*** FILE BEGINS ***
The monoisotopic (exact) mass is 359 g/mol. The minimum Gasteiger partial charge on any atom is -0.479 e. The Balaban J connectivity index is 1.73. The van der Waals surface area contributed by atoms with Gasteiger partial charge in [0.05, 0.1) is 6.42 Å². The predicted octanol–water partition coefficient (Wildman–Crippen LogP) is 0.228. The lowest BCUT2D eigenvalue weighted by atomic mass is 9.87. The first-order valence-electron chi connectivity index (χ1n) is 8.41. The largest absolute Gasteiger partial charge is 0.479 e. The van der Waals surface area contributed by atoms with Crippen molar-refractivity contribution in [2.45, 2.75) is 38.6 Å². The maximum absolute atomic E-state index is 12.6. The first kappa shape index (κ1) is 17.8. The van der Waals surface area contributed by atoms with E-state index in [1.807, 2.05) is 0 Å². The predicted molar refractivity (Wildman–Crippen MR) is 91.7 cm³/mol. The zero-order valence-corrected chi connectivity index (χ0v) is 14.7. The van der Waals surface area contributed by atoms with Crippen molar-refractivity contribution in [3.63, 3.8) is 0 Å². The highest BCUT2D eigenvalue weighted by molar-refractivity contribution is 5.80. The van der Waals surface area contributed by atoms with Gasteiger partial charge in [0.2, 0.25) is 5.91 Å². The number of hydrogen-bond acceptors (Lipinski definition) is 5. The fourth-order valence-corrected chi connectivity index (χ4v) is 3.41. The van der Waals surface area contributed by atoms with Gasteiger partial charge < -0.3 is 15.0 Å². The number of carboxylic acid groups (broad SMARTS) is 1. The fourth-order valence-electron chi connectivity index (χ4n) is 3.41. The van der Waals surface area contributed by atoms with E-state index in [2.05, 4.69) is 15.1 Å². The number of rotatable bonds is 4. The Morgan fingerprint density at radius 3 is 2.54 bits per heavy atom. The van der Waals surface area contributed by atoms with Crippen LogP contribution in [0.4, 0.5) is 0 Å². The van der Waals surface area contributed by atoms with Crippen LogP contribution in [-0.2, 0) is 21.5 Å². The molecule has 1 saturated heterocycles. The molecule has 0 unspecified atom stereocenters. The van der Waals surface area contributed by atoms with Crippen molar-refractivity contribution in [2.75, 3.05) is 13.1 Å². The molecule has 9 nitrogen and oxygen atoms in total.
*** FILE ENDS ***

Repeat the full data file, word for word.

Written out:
The monoisotopic (exact) mass is 359 g/mol. The minimum Gasteiger partial charge on any atom is -0.479 e. The Balaban J connectivity index is 1.73. The van der Waals surface area contributed by atoms with Gasteiger partial charge in [0.05, 0.1) is 6.42 Å². The predicted octanol–water partition coefficient (Wildman–Crippen LogP) is 0.228. The lowest BCUT2D eigenvalue weighted by atomic mass is 9.87. The first-order valence-electron chi connectivity index (χ1n) is 8.41. The largest absolute Gasteiger partial charge is 0.479 e. The van der Waals surface area contributed by atoms with Crippen molar-refractivity contribution in [2.45, 2.75) is 38.6 Å². The maximum absolute atomic E-state index is 12.6. The first kappa shape index (κ1) is 17.8. The van der Waals surface area contributed by atoms with E-state index in [1.807, 2.05) is 0 Å². The predicted molar refractivity (Wildman–Crippen MR) is 91.7 cm³/mol. The zero-order valence-corrected chi connectivity index (χ0v) is 14.7. The van der Waals surface area contributed by atoms with Crippen molar-refractivity contribution in [3.63, 3.8) is 0 Å². The highest BCUT2D eigenvalue weighted by molar-refractivity contribution is 5.80. The van der Waals surface area contributed by atoms with Gasteiger partial charge in [0.2, 0.25) is 5.91 Å². The number of hydrogen-bond acceptors (Lipinski definition) is 5. The fourth-order valence-corrected chi connectivity index (χ4v) is 3.41. The van der Waals surface area contributed by atoms with Gasteiger partial charge < -0.3 is 15.0 Å². The number of carboxylic acid groups (broad SMARTS) is 1. The fourth-order valence-electron chi connectivity index (χ4n) is 3.41. The van der Waals surface area contributed by atoms with E-state index in [2.05, 4.69) is 15.1 Å². The number of rotatable bonds is 4. The Morgan fingerprint density at radius 3 is 2.54 bits per heavy atom. The van der Waals surface area contributed by atoms with Crippen LogP contribution in [0.4, 0.5) is 0 Å². The van der Waals surface area contributed by atoms with Crippen LogP contribution in [-0.2, 0) is 21.5 Å². The molecule has 1 saturated heterocycles. The molecule has 0 unspecified atom stereocenters. The van der Waals surface area contributed by atoms with Crippen molar-refractivity contribution in [2.75, 3.05) is 13.1 Å². The molecule has 9 nitrogen and oxygen atoms in total.